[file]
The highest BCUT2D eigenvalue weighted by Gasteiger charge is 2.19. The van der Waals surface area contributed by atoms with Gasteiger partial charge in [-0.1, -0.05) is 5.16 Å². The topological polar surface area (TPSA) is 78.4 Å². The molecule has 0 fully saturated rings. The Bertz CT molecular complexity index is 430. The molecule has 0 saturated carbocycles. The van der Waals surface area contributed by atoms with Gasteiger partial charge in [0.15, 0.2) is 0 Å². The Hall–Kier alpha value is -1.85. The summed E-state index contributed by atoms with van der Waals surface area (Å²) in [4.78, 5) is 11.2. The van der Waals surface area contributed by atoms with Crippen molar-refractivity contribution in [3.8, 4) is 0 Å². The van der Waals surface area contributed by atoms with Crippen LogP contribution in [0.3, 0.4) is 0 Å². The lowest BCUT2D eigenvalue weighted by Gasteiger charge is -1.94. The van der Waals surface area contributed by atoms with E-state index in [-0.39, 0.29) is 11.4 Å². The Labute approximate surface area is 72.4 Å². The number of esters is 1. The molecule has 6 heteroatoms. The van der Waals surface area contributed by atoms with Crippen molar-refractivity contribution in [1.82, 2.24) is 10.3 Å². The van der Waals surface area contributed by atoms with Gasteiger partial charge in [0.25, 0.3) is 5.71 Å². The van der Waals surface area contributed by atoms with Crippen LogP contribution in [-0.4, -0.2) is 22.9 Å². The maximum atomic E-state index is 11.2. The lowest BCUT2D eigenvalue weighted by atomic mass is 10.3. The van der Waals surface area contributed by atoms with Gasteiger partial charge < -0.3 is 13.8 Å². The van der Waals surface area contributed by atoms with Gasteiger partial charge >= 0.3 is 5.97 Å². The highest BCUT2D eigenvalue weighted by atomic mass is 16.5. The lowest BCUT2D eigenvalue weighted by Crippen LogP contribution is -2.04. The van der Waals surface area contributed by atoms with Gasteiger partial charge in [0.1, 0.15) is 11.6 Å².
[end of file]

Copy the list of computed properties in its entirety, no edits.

The highest BCUT2D eigenvalue weighted by Gasteiger charge is 2.19. The van der Waals surface area contributed by atoms with Gasteiger partial charge in [-0.1, -0.05) is 5.16 Å². The topological polar surface area (TPSA) is 78.4 Å². The molecule has 0 fully saturated rings. The Bertz CT molecular complexity index is 430. The molecule has 0 saturated carbocycles. The van der Waals surface area contributed by atoms with Gasteiger partial charge in [0.15, 0.2) is 0 Å². The Hall–Kier alpha value is -1.85. The summed E-state index contributed by atoms with van der Waals surface area (Å²) in [4.78, 5) is 11.2. The van der Waals surface area contributed by atoms with Crippen molar-refractivity contribution in [3.8, 4) is 0 Å². The van der Waals surface area contributed by atoms with Crippen LogP contribution in [0.3, 0.4) is 0 Å². The lowest BCUT2D eigenvalue weighted by Gasteiger charge is -1.94. The van der Waals surface area contributed by atoms with E-state index in [-0.39, 0.29) is 11.4 Å². The Labute approximate surface area is 72.4 Å². The number of esters is 1. The molecule has 6 heteroatoms. The van der Waals surface area contributed by atoms with Crippen molar-refractivity contribution in [1.82, 2.24) is 10.3 Å². The van der Waals surface area contributed by atoms with Gasteiger partial charge in [0.25, 0.3) is 5.71 Å². The van der Waals surface area contributed by atoms with Crippen LogP contribution in [-0.4, -0.2) is 22.9 Å². The maximum atomic E-state index is 11.2. The lowest BCUT2D eigenvalue weighted by atomic mass is 10.3. The van der Waals surface area contributed by atoms with Gasteiger partial charge < -0.3 is 13.8 Å². The van der Waals surface area contributed by atoms with Gasteiger partial charge >= 0.3 is 5.97 Å². The highest BCUT2D eigenvalue weighted by atomic mass is 16.5. The lowest BCUT2D eigenvalue weighted by Crippen LogP contribution is -2.04. The van der Waals surface area contributed by atoms with Gasteiger partial charge in [0.1, 0.15) is 11.6 Å².